Wins most impressive stat for Arkansas' Mustain

Updated: October 24, 2006, 1:52 AM ET
Associated Press

FAYETTEVILLE, Ark. -- His throws are shorter this year, his stats more pedestrian. Mitch Mustain isn't leading a dazzling passing game like he did in high school.

What he is doing is guiding the Arkansas Razorbacks to victory after victory.

"He's finding a way to help our team win, and at the same time, his teammates are really helping him out there," said Gus Malzahn, Mustain's offensive coordinator at Arkansas and his coach in high school. "It's working good right now."

Mustain arrived at Arkansas this year as one of the nation's most touted freshmen. As a senior at nearby Springdale High School, he threw for 3,817 yards and 47 touchdowns, and his decision to play for the Razorbacks earned him immediate savior status around his home state.

So far, so good -- No. 13 Arkansas is 6-1 and unbeaten since Mustain became starting quarterback in Week 2. But the way Mustain is running the team is a lot different from his spectacular high school days.

Arkansas has perhaps the nation's best running back tandem. Darren McFadden is the Southeastern Conference's leading rusher, and Felix Jones is averaging 9 yards per carry. The offense remains built around those two.

"It helps me," Mustain said. "There's times I'd like to be able to do what I want to do a little bit, but any time those guys are running wild on them, there's no sense in me having to do a whole lot. They've done a great job."

Mustain has shown he can throw deep on occasion, but he's stuck mostly with short passes. In a 38-3 win over Mississippi last weekend, Mustain went 12-of-15 for 157 yards and one touchdown -- when McFadden took a screen and turned it into a 70-yard scoring play.

Mustain has passed for over 200 yards only once -- he threw for 224 and three touchdowns against Vanderbilt in his second start.

"I think he did a fine job," Vanderbilt coach Bobby Johnson said last week. "I think the coaching staff did a fine job of allowing him to do certain things and not asking him to do other things."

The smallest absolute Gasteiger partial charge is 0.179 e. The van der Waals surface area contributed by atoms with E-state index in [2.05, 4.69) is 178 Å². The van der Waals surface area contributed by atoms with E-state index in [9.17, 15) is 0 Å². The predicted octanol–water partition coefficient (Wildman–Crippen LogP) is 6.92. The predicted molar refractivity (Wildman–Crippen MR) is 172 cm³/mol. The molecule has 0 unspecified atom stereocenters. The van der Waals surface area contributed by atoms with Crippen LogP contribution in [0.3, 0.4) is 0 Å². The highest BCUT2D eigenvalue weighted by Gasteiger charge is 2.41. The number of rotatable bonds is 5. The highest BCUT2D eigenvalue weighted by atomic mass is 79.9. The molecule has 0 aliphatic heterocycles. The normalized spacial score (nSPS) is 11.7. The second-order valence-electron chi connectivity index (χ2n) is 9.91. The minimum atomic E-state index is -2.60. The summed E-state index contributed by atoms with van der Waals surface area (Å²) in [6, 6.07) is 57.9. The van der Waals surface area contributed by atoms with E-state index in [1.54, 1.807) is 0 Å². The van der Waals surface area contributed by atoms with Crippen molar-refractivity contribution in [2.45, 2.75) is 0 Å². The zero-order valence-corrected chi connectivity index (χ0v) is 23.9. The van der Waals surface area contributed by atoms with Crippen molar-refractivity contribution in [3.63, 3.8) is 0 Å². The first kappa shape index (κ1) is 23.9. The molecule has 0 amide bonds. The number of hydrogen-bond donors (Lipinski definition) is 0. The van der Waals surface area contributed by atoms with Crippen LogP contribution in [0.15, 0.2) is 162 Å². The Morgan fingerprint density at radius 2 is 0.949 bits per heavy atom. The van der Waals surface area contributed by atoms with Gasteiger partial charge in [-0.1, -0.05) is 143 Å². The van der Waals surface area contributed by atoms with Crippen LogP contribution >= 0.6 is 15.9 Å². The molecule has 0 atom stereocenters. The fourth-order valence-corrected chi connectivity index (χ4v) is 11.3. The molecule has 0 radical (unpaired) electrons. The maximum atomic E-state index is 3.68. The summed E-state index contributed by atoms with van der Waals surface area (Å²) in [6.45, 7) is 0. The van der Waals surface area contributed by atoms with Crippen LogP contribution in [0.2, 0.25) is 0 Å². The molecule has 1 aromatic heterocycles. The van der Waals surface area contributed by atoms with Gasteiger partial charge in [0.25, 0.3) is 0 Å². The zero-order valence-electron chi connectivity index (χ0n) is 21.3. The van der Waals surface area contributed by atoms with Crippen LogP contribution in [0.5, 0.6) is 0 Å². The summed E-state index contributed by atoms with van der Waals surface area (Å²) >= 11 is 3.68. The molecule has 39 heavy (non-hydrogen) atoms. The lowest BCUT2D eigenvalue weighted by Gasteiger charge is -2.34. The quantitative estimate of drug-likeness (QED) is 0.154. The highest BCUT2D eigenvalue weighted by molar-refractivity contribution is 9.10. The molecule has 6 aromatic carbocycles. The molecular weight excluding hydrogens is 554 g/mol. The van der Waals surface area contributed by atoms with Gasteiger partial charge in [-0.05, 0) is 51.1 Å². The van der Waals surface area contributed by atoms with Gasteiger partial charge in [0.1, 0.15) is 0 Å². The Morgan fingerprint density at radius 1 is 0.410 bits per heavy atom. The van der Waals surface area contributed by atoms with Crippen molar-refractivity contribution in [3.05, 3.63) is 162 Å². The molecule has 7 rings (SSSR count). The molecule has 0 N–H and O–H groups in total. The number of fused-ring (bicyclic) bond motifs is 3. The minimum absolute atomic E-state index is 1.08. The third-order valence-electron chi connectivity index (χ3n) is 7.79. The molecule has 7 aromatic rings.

Since that performance, Mustain has thrown for over 100 yards only once. His job has been to avoid big mistakes, and he's done that.

Mustain's only major struggles came during a three-interception day against Alabama on Sept. 23 -- and in that game, he bounced back to throw the winning touchdown pass in the second overtime. He hasn't thrown an interception since.

"He's much more mature than I anticipated as far as handling the speed of the game, handling blitzes -- things like that," coach Houston Nutt said. "He does that with a very cool presence."

Mustain's most impressive stat now is probably this one, courtesy of Arkansas' sports information department: He is 60-2 as a starter since the beginning of eighth grade.

"We keep improving each week. We keep adding new stuff and being able to work on new stuff," Mustain said after the Ole Miss game. "I think if we keep doing that, we'll be all right and eventually work to where we want to be."

For now, Mustain doesn't seem to be in much of a rush. Malzahn, hired last December after a successful run at Springdale and other Arkansas high schools, says Mustain has always been the patient type.

"He came out of junior high -- everybody had high expectations," Malzahn said. "He didn't start his sophomore year. As a matter of fact, he played very little until the end of the year. And that didn't seem to bother him."

Arkansas hasn't used much of the hurry-up, no-huddle -- a major aspect of Malzahn's offense over the years. Malzahn says he expects the Razorbacks will go to it "from time to time," and he made it clear the hurry-up, no-huddle can be used even in a run-oriented offense.

And for now, Arkansas appears content to stay with that run-first approach with Mustain ready to do more if asked.

"Obviously, we've been able to run the football effectively and take pressure off our quarterback. So far that's been real good to us," Malzahn said. "And at the same time, we have confidence in him now. If we have to throw the football, we have confidence in him and our receivers and our offensive line to protect.

"We haven't had to throw it a lot, but I really believe we're capable."


Copyright 2006 by The Associated Press

This story is from ESPN.com's automated news wire. Wire index

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